May 17, 2019
First off, congratulations on attending the college of your choice! You worked hard to get to this point. And yet, for whatever reason, perhaps you're finding that this college isn't where you want to be. Maybe you've decided to change your major, or you're looking for a different campus experience, or it could be that you just want to be closer to home. However much planning and research you do, you simply can't prepare for every eventuality. That leaves you with two options: Stay put and adapt, or move on by transferring.
Begin by asking yourself whether your dissatisfaction with the school is something you can control. Are the issues representative of the school as a whole, or are they case-by-case issues having to do with your current dorm, roommate or even a specific professor? Your school likely has dedicated staff members to resolve issues like this, so reach out to them and see what options you have to make your college life better.
If you're still unhappy, you may want to do some soul-searching and see if there's anything more you can do for yourself. For instance, do you feel a lack of community? If so, ask yourself if you've sought out like-minded people through extracurriculars that interest you. There could be groups on campus with which you'd feel right at home — maybe you just haven't found them yet.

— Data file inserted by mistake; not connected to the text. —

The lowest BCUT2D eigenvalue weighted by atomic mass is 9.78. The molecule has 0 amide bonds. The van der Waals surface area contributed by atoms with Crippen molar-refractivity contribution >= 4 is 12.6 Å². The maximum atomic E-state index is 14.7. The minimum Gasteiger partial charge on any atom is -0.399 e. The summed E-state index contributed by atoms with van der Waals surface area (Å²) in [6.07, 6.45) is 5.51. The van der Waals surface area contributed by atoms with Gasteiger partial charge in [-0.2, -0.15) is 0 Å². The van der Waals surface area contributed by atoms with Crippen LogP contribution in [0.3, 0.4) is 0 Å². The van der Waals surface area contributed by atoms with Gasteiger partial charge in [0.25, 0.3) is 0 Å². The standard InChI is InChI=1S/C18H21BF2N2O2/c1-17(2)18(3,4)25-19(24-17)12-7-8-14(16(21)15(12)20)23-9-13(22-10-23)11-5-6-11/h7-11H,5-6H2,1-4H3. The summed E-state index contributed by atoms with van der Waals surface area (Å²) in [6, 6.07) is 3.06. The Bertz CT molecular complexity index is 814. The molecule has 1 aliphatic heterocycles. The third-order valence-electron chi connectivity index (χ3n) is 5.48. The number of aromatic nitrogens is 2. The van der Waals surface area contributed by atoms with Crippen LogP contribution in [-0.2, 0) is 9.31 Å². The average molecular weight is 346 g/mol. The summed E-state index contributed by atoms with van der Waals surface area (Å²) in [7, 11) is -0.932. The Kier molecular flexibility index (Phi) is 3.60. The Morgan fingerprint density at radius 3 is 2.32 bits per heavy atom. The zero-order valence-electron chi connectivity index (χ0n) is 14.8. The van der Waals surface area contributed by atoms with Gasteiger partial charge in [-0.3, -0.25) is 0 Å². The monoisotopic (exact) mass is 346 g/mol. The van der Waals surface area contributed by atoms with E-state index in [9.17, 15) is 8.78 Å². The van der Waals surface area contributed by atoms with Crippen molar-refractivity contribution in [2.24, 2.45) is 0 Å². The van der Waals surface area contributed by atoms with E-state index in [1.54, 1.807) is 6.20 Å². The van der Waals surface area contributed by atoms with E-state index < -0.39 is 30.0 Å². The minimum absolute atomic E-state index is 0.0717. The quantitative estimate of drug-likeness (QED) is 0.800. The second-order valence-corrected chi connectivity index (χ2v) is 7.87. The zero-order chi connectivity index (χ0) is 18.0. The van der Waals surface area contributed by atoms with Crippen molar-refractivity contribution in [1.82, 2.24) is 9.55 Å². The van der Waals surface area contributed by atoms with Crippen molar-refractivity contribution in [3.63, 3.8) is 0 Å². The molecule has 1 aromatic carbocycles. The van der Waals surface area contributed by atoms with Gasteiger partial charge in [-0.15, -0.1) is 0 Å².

None of this, mind you, is your fault. Some issues cannot be easily resolved, and every student has different needs, which means you may be faced with an entirely different situation from those I've described so far. That's when your second option might be the best bet.
Some things about a school are simply out of your control: Maybe you've realized your passions lie outside of your initially intended major — seeking a school that offers a solid program in your new interests might be best. Or you've realized moving across the country to attend your dream school wasn't the best bet now that you've had some time away from home — you can't pack up a school and bring it back home with you!
Another such case might be financial — a change in your family's income can impact your ability to keep up with loan payments after graduation, and no fault would come your way for anticipating that when you still have the chance to do something about it: now. One key way to solve situations like this is with a transfer.
Here are some key questions to find out:
- Will the credits you've already earned transfer?
- Will transferring affect your financial situation in a negative way? Make sure to factor in things like financial aid, transportation and other costs.
- Do you have the qualifications needed to get into the school you've got your sights set on now?
Transferring can be daunting, but it's also something that plenty of college students do. There's no shame in it, no negative mark on your college diploma — it's just more work than adapting, so make sure you weigh the pros and cons before making that choice.
Remember: It's all about doing what is best for you and your education. If you do find yourself revisiting your college applications, do your research. Use books like our Complete Book of Colleges or The Best 385 Colleges to make sure your second application is a lasting one.
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